When Yoram Kaniuk was born in Tel Aviv in 1930, it was a small place with just 20,000 people and a handful of paved roads.
But for Kaniuk and his friends, it was the world.
“We thought it was a big city,” Kaniuk said, sitting by the window of his apartment’s snug living room on Bilu Street, today a narrow, tree-lined road he remembers as having the highest sand dunes in the city.
The eastern side of the city, including Ibn Gvirol Street, today Tel Aviv’s main thoroughfare, was open fields and orange orchards. In the old days, the northern edge of the city was Mapu Street, now considered central Tel Aviv.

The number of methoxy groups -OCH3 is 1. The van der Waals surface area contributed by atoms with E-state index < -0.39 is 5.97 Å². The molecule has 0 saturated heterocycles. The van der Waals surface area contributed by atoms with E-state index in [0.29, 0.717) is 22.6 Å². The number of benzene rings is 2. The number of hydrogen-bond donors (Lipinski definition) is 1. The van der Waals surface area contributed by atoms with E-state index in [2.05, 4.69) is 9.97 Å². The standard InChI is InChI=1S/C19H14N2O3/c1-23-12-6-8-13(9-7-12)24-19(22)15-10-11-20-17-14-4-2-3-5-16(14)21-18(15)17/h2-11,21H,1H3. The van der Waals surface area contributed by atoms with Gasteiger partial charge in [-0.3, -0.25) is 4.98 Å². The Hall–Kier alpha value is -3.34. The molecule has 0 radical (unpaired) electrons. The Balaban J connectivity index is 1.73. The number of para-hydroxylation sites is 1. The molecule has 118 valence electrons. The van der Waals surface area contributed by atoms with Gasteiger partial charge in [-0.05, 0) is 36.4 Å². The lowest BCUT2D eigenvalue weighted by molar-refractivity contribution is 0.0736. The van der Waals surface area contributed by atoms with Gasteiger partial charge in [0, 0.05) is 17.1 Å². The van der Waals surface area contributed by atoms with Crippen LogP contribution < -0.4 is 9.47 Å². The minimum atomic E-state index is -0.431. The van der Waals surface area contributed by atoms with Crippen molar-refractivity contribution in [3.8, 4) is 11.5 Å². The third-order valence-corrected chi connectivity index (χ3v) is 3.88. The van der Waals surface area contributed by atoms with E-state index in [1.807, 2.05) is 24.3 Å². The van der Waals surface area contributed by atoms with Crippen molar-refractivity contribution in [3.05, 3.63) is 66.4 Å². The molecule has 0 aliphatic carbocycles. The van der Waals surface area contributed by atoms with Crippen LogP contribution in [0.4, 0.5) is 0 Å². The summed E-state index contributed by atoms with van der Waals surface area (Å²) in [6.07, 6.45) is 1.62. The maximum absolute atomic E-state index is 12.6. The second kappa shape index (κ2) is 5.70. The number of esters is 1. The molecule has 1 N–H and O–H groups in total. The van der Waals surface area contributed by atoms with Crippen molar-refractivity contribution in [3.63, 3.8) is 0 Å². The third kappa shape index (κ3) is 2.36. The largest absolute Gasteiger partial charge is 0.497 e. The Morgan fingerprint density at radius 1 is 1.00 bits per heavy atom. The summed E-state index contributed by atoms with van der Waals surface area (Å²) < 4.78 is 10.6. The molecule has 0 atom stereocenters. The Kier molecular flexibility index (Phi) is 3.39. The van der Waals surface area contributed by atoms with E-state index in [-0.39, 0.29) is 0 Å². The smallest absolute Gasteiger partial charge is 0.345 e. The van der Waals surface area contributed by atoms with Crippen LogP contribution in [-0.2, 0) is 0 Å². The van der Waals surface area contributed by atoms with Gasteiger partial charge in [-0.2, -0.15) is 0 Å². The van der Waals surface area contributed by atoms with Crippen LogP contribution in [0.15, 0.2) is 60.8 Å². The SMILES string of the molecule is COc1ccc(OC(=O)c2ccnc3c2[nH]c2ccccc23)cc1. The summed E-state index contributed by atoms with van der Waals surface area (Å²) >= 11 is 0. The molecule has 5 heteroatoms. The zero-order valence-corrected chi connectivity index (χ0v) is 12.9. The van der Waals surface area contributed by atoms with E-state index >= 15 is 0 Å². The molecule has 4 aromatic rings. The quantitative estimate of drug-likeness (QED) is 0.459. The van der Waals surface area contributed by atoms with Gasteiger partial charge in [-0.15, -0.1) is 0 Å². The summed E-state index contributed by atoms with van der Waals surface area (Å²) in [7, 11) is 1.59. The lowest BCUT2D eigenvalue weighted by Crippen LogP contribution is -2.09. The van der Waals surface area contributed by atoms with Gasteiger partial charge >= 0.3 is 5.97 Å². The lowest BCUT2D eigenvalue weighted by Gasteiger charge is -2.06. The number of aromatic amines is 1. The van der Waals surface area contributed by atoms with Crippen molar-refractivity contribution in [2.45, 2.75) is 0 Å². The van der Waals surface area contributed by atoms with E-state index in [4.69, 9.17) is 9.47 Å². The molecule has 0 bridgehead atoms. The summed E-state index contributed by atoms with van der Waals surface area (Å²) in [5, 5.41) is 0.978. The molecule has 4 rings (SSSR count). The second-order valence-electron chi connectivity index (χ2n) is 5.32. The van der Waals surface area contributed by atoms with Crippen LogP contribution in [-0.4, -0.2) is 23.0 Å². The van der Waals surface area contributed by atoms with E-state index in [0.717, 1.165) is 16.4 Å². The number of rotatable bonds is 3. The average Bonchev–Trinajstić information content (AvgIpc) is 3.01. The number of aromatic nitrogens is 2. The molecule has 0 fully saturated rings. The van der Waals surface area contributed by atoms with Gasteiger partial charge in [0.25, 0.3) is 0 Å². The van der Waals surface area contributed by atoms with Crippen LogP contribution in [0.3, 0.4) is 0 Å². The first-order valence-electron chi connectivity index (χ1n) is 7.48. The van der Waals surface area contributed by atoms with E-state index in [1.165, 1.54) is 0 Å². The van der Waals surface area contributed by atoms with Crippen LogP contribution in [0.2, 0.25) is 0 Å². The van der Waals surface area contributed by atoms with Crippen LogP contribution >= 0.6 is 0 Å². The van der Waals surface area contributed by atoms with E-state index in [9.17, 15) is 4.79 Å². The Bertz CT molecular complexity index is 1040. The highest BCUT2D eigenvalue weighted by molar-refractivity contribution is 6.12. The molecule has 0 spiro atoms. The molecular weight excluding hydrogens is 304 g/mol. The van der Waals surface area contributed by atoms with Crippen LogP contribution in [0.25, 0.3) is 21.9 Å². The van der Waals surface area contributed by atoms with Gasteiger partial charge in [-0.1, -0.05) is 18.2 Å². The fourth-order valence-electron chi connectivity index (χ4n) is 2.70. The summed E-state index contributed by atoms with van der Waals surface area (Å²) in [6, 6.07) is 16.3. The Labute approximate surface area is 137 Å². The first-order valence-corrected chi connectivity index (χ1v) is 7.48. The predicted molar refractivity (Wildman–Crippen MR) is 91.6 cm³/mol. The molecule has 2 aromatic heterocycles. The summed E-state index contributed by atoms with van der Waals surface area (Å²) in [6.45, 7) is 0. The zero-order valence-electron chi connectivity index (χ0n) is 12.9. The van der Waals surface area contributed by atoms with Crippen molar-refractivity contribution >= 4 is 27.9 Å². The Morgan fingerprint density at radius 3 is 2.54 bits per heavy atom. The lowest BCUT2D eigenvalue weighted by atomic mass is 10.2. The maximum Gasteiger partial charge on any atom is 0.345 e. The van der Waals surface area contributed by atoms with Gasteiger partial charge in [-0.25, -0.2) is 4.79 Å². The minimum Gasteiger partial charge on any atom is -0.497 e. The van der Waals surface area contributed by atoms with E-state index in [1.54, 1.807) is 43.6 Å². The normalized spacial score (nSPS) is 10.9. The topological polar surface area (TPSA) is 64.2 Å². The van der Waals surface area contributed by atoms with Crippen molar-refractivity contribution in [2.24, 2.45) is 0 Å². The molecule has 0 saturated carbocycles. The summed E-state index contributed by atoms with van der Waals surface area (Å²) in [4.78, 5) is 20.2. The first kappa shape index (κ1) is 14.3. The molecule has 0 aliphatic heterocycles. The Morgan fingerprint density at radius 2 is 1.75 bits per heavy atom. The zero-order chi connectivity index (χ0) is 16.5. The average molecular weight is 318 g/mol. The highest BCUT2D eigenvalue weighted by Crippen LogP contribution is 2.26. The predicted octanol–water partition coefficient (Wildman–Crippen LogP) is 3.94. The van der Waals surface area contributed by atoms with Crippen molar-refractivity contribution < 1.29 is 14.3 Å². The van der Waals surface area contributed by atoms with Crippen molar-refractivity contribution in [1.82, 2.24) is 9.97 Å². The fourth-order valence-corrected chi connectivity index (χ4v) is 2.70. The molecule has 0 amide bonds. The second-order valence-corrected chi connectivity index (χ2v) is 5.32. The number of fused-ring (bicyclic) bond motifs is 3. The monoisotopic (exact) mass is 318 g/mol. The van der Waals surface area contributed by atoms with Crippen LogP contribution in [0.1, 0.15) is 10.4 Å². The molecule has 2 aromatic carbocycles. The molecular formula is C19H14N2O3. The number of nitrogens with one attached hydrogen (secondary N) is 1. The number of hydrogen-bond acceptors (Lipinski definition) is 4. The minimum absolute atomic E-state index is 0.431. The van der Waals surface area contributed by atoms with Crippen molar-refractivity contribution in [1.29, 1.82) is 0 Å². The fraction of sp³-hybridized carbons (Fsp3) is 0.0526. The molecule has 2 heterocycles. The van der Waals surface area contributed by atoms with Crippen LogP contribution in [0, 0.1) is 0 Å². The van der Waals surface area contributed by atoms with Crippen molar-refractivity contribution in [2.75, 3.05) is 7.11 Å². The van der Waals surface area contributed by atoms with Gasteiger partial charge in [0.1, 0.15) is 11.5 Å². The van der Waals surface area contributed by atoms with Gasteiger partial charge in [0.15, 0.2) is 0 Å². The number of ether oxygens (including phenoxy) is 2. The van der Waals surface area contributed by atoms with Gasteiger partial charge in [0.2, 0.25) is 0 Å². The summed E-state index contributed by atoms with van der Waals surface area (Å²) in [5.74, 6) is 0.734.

“We called it the Galilee, as we could not imagine any point further north,” Kaniuk said.
He grew up in something of Tel Aviv nobility. His godfather, a friend of his grandfather’s from Odessa, was Chaim Nachman Bialik, the national poet. His father, Moshe Kaniuk, was an aide to the city’s first mayor, Meir Dizengoff, and was the founder and curator of Tel Aviv’s first art museum.
Kaniuk, who went on to become one of Israel’s best-known novelists — his book “Adam Resurrected” recently was made into a film starring Jeff Goldblum — recalls playing in Bialik’s garden, kicking around a soccer ball and riding his bicycle everywhere without fear of cars because only a few drove by on any given day.
In Tel Aviv’s early days, everyone got around either by bicycle or on one of the city’s red buses. Culture was abundant — a philharmonic, opera, theaters and rows of cafes.